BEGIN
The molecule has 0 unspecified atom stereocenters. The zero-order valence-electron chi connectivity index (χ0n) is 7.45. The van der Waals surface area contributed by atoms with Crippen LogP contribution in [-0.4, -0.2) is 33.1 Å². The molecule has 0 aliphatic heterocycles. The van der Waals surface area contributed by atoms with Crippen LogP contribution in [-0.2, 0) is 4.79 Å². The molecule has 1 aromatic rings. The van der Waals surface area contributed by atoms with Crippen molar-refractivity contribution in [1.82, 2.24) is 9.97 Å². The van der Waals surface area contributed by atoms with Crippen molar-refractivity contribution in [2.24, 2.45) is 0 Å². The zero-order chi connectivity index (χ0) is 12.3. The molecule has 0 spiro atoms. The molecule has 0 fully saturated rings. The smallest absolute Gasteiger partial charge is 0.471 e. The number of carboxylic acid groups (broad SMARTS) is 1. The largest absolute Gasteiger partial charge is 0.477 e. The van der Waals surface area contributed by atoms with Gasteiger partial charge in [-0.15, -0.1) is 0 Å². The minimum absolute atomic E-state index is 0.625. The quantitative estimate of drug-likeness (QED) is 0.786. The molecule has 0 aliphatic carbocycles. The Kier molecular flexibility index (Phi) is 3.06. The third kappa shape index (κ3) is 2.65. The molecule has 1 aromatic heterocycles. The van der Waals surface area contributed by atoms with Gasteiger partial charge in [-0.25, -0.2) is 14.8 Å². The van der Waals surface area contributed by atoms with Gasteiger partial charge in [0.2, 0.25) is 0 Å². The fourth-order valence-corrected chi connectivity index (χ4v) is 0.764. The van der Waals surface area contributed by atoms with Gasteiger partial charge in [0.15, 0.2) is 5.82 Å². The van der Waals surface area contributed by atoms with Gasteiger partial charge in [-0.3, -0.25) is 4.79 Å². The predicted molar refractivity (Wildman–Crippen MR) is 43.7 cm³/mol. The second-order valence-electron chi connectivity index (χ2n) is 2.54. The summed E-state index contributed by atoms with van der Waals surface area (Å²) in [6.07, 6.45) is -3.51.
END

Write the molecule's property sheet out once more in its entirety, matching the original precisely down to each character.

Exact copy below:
The molecule has 0 unspecified atom stereocenters. The zero-order valence-electron chi connectivity index (χ0n) is 7.45. The van der Waals surface area contributed by atoms with Crippen LogP contribution in [-0.4, -0.2) is 33.1 Å². The molecule has 0 aliphatic heterocycles. The van der Waals surface area contributed by atoms with Crippen LogP contribution in [-0.2, 0) is 4.79 Å². The molecule has 1 aromatic rings. The van der Waals surface area contributed by atoms with Crippen molar-refractivity contribution in [1.82, 2.24) is 9.97 Å². The van der Waals surface area contributed by atoms with Crippen molar-refractivity contribution in [2.24, 2.45) is 0 Å². The zero-order chi connectivity index (χ0) is 12.3. The molecule has 0 spiro atoms. The molecule has 0 fully saturated rings. The smallest absolute Gasteiger partial charge is 0.471 e. The number of carboxylic acid groups (broad SMARTS) is 1. The largest absolute Gasteiger partial charge is 0.477 e. The van der Waals surface area contributed by atoms with Gasteiger partial charge in [-0.15, -0.1) is 0 Å². The minimum absolute atomic E-state index is 0.625. The quantitative estimate of drug-likeness (QED) is 0.786. The molecule has 0 aliphatic carbocycles. The Kier molecular flexibility index (Phi) is 3.06. The third kappa shape index (κ3) is 2.65. The molecule has 1 aromatic heterocycles. The van der Waals surface area contributed by atoms with Gasteiger partial charge in [-0.25, -0.2) is 14.8 Å². The van der Waals surface area contributed by atoms with Gasteiger partial charge in [0.2, 0.25) is 0 Å². The fourth-order valence-corrected chi connectivity index (χ4v) is 0.764. The van der Waals surface area contributed by atoms with Gasteiger partial charge in [0.15, 0.2) is 5.82 Å². The van der Waals surface area contributed by atoms with Gasteiger partial charge in [-0.3, -0.25) is 4.79 Å². The predicted molar refractivity (Wildman–Crippen MR) is 43.7 cm³/mol. The second-order valence-electron chi connectivity index (χ2n) is 2.54. The summed E-state index contributed by atoms with van der Waals surface area (Å²) in [6.07, 6.45) is -3.51.